Would the UK government be so insouciant about international law if it had been held to account for its stewardship of Northern Ireland? The EU is proposing to take the EU to the European Court of Justice for its breach of the Withdrawal Agreement, but why would the UK comply with an ECJ ruling when one of the main justifications for Brexit was to break free of the jurisdiction of the ECJ?

The reality is the Withdrawal Agreement, and by extension the Good Friday Agreement,  will only be upheld if there are effective trade sanctions for not doing so. The protections of the World Trade Organisation should not apply to a rogue state in breach of international law.

The ECJ is the instrument for legal arbitration outlined in the treaty itself. Reading what is spewing out of social media, it seems many folk only learned today that Boris Johnson and his government signed to such surrender of sovereignty. The EU just want to keep playing by the rule book for now.

In its first report on this matter, the Guardian newspaper referenced again the coming Autumn budget bill. Further infringements of the Withdrawal Agreement are expected in that piece of legislation. The newspaper has since replaced that paragraph with reactions from European politicians.


by Luis de Sousa (luis[dot]de[dot]sousa[at]protonmail[dot]ch) on Thu Oct 1st, 2020 at 05:35:27 PM EST
Agreed, but the UK doesn't need the ECJ to decide whether it broke the treaty: They announced their intention to do so from the get go, and have since announced further legislation breaking the Treaty.

And even if, in a few years from now, the ECJ actually rules against the UK, how could its ruling be enforced if the UK decides, again, to break the the arbitration clause and just ignores the ruling?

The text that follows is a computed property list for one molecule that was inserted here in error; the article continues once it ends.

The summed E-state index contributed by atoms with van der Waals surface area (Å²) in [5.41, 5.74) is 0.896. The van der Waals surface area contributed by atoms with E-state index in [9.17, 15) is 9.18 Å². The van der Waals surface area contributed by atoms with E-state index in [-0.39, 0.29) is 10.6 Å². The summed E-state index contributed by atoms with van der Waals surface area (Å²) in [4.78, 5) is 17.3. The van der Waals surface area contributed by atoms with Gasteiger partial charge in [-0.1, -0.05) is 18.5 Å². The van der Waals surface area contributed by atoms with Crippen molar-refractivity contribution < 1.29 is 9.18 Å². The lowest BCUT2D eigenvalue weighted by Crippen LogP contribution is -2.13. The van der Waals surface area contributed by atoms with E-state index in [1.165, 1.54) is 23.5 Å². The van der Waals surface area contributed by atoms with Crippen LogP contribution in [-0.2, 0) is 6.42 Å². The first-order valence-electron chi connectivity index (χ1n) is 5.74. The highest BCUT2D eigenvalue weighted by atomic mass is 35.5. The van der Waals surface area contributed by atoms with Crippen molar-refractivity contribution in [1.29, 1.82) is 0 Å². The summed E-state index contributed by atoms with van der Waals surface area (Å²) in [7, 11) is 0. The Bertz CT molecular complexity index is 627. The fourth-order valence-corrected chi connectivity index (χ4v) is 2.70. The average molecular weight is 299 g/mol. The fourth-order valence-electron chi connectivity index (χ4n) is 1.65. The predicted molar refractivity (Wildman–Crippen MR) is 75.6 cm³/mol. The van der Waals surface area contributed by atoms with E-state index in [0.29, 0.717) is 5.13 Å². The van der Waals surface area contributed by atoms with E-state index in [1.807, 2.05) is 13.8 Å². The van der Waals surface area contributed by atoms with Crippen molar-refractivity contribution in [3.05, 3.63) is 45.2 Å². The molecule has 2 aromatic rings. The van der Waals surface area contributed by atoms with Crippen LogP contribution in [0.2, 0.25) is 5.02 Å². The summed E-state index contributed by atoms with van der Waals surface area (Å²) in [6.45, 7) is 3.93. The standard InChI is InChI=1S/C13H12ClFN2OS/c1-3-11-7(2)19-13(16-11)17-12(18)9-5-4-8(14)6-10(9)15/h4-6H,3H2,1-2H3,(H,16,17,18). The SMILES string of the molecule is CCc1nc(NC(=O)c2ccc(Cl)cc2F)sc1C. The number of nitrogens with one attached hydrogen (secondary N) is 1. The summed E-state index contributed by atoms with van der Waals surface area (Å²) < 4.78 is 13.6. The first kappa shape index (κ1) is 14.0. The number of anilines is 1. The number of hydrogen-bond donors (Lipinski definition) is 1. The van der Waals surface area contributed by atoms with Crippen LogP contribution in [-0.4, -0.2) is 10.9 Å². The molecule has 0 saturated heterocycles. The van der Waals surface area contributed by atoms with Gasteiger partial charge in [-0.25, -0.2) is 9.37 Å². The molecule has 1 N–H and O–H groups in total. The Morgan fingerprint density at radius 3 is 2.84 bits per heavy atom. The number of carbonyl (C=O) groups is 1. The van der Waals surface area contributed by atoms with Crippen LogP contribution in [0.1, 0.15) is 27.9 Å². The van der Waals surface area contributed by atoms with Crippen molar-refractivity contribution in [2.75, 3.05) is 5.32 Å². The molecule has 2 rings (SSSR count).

Sooner or later this comes down to enforceability, and in the absence of voluntary compliance, the only recourse is punitive sanctions, or at the very least, UK exclusion from WTO trading rules.

Index of Frank's Diaries

by Frank Schnittger (mail Frankschnittger at hot male dotty communists) on Thu Oct 1st, 2020 at 06:10:43 PM EST
[ Parent ]
the UK doesn't need the ECJ to decide whether it broke the treaty
The UK doesn't, but the EU does: as Luis mentions, they are playing by the book; once the UK has been determined by the court to have breached the agreement, then the EU has legal air cover to move forward to appropriate measures to protect the integrity of the single market.
by Bernard (bernard) on Thu Oct 1st, 2020 at 06:50:42 PM EST
[ Parent ]
Brexiteers like to point out that Ireland broke the 1922 Anglo-Irish Treaty by progressively "disapplying" some of its provisions, leading to the Anglo-Irish economic war of 1932-38 and full independence in 1949. The UK never quite forgave Ireland for not joining them in WWII and many still can't understand why Ireland isn't leaving the EU with the UK.